God’s Wisdom in a Culture of Unbelief: Psalm 119:81-104 (Kaph, Lamedh, and Mem)

July 9, 2017

A note to readers: Today’s post is part of a Sunday Voice Series by Dr. Timothy C. Tennent, a close friend, mentor and colleague of mine. He serves as the President of Asbury Theological Seminary among other posts he holds across the global church. This Sunday Voice Series will cover the Psalms, beginning to end, by focusing on a Psalm each Sunday. I can’t tell you how excited I am for his interest in contributing here. This will be a huge blessing to us all.

Psalm 119:17-32 (NIV)

My soul faints with longing for your salvation,
but I have put my hope in your word.
My eyes fail, looking for your promise;
I say, “When will you comfort me?”
Though I am like a wineskin in the smoke,
I do not forget your decrees.
How long must your servant wait?
When will you punish my persecutors?
The arrogant dig pits to trap me,
contrary to your law.
All your commands are trustworthy;
help me, for I am being persecuted without cause.
They almost wiped me from the earth,
but I have not forsaken your precepts.
In your unfailing love preserve my life,
that I may obey the statutes of your mouth.

Oh, how I love your law!
I meditate on it all day long.
Your commands are always with me
and make me wiser than my enemies.
I have more insight than all my teachers,
for I meditate on your statutes.
I have more understanding than the elders,
for I obey your precepts.
I have kept my feet from every evil path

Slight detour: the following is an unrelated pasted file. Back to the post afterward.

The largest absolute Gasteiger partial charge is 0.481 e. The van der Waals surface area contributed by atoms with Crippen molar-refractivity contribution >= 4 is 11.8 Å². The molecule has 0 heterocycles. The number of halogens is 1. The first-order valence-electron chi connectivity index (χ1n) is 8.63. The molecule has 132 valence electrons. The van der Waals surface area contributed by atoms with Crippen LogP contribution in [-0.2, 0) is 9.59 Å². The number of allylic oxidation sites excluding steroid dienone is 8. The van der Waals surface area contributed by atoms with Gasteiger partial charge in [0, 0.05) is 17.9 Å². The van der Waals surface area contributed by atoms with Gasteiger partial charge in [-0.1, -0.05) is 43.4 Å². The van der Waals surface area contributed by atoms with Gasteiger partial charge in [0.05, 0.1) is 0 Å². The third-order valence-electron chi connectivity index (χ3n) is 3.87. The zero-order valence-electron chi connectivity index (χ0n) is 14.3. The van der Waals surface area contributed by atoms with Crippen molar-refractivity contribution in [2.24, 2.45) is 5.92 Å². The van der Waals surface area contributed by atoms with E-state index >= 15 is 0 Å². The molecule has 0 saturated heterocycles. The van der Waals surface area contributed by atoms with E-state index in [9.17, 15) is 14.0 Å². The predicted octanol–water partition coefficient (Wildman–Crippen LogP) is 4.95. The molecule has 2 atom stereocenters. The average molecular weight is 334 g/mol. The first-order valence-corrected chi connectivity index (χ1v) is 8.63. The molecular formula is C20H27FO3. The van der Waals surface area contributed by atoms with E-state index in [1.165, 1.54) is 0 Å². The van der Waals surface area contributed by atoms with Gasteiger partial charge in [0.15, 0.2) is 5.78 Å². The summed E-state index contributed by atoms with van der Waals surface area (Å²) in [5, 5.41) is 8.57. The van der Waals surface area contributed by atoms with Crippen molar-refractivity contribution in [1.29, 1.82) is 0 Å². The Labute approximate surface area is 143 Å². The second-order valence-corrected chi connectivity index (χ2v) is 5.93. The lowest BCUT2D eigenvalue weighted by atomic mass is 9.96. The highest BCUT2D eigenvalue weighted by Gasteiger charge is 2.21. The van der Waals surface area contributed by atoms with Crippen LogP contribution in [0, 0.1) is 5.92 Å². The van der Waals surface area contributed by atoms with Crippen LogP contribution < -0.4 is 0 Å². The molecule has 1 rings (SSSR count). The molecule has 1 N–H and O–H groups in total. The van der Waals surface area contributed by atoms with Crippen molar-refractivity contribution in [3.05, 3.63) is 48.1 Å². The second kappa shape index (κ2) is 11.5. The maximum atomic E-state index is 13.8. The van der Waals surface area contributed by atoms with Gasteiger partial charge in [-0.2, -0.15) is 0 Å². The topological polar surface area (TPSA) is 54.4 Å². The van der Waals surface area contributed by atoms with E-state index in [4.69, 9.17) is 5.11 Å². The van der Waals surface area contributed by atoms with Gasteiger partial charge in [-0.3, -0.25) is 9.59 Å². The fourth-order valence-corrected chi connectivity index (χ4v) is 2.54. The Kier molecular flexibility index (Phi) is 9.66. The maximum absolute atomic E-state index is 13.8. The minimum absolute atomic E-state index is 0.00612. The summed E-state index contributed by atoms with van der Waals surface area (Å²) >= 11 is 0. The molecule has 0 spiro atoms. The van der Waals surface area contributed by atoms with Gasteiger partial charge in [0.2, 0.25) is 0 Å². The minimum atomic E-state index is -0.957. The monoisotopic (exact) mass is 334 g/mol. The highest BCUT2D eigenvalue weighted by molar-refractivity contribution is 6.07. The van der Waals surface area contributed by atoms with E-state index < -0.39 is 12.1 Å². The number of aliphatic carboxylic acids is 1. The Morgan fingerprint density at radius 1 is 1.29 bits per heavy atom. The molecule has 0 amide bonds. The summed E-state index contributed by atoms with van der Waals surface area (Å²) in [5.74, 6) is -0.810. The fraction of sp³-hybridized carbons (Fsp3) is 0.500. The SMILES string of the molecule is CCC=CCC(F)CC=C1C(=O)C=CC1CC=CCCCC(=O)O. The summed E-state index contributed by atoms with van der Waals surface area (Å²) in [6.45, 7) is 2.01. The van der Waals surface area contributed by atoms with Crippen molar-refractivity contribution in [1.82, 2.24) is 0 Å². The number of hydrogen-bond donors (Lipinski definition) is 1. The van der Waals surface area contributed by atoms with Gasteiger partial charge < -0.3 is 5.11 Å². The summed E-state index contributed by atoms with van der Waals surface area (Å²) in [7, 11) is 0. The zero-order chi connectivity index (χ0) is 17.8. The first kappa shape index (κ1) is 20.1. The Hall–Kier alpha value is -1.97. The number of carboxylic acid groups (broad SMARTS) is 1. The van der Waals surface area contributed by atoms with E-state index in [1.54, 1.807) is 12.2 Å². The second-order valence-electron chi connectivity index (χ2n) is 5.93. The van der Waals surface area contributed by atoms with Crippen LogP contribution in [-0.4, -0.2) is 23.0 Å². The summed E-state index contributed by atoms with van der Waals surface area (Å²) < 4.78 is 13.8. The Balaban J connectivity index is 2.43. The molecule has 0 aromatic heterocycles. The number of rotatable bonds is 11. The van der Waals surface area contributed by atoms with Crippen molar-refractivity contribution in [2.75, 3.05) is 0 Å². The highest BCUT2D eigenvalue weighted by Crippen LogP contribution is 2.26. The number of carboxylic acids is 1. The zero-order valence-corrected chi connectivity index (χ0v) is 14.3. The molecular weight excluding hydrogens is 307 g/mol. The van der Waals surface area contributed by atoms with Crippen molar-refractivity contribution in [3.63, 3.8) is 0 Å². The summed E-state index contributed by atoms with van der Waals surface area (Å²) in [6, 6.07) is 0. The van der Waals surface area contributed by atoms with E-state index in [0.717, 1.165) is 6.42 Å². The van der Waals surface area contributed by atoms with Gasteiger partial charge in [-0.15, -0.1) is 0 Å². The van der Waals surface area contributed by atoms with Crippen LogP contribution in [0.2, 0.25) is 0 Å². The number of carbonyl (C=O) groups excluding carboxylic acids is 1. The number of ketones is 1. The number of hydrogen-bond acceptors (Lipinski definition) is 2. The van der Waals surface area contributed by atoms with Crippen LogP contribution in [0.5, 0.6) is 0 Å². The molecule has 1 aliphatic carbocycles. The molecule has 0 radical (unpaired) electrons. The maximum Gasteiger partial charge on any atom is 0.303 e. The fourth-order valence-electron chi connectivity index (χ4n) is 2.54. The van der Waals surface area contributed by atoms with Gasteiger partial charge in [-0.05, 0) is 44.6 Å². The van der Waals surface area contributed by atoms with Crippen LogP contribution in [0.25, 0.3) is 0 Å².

so that I might obey your word.
I have not departed from your laws,
for you yourself have taught me.
How sweet are your words to my taste,
sweeter than honey to my mouth!
I gain understanding from your precepts;
therefore I hate every wrong path.

CONSIDER THIS

Psalm 119, as with the psalter in general, rarely speaks about loving and following the way of righteousness without acknowledging the ever-present foes and enemies who are arrayed against us. Another way of saying this is that the psalms in the Bible are highly contextual songs, always seeking to show how our lives are interacting with and responding to the larger circle of opposition and unbelief that is around us. This is in stark contrast to many of our hymns and choruses, which are non-contextual; i.e. they are detached acts of praise, lifted up before God in what appears to be a surprising isolation from any reference to the surrounding climate of unbelief and even animosity against the things of God in the culture in which we live.

The reason for this is that most of the hymns and choruses that we sing were written by western Christians between the 18th and 20th centuries. That period often found Christians more at the center of cultural life than on the margins. Christians were more likely to enjoy political enfranchisement than disenfranchisement. In such a situation, the larger “context” of the world doesn’t seem appreciably different from the context of the church. However, in the 21st century, such a view is no longer tenable. The songs of the 21st century, therefore, will probably sound a lot more like the psalms, which were born out of the ever present reality of opposition and cultural fragility that was a regular feature of Israelite life.